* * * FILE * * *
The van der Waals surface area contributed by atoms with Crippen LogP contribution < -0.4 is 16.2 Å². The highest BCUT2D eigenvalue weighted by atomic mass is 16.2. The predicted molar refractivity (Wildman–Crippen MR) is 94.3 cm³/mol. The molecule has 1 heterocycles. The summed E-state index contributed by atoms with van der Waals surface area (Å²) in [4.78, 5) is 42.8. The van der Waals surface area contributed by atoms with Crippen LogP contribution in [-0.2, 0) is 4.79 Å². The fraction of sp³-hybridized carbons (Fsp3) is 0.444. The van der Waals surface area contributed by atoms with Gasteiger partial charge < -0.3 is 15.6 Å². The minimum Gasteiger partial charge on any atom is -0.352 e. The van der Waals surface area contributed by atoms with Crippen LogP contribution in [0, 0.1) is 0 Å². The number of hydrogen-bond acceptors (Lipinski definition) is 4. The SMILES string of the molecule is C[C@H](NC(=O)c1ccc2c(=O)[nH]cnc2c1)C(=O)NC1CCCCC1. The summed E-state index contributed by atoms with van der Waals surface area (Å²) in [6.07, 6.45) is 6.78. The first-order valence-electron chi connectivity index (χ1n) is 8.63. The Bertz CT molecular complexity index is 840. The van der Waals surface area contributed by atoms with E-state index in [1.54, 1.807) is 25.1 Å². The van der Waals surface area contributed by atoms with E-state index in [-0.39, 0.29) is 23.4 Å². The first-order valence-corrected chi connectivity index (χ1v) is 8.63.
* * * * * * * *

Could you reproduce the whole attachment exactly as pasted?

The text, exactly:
The van der Waals surface area contributed by atoms with Crippen LogP contribution < -0.4 is 16.2 Å². The highest BCUT2D eigenvalue weighted by atomic mass is 16.2. The predicted molar refractivity (Wildman–Crippen MR) is 94.3 cm³/mol. The molecule has 1 heterocycles. The summed E-state index contributed by atoms with van der Waals surface area (Å²) in [4.78, 5) is 42.8. The van der Waals surface area contributed by atoms with Crippen LogP contribution in [-0.2, 0) is 4.79 Å². The fraction of sp³-hybridized carbons (Fsp3) is 0.444. The van der Waals surface area contributed by atoms with Gasteiger partial charge < -0.3 is 15.6 Å². The minimum Gasteiger partial charge on any atom is -0.352 e. The van der Waals surface area contributed by atoms with Crippen LogP contribution in [0, 0.1) is 0 Å². The number of hydrogen-bond acceptors (Lipinski definition) is 4. The SMILES string of the molecule is C[C@H](NC(=O)c1ccc2c(=O)[nH]cnc2c1)C(=O)NC1CCCCC1. The summed E-state index contributed by atoms with van der Waals surface area (Å²) in [6.07, 6.45) is 6.78. The first-order valence-electron chi connectivity index (χ1n) is 8.63. The Bertz CT molecular complexity index is 840. The van der Waals surface area contributed by atoms with E-state index in [1.54, 1.807) is 25.1 Å². The van der Waals surface area contributed by atoms with E-state index in [-0.39, 0.29) is 23.4 Å². The first-order valence-corrected chi connectivity index (χ1v) is 8.63.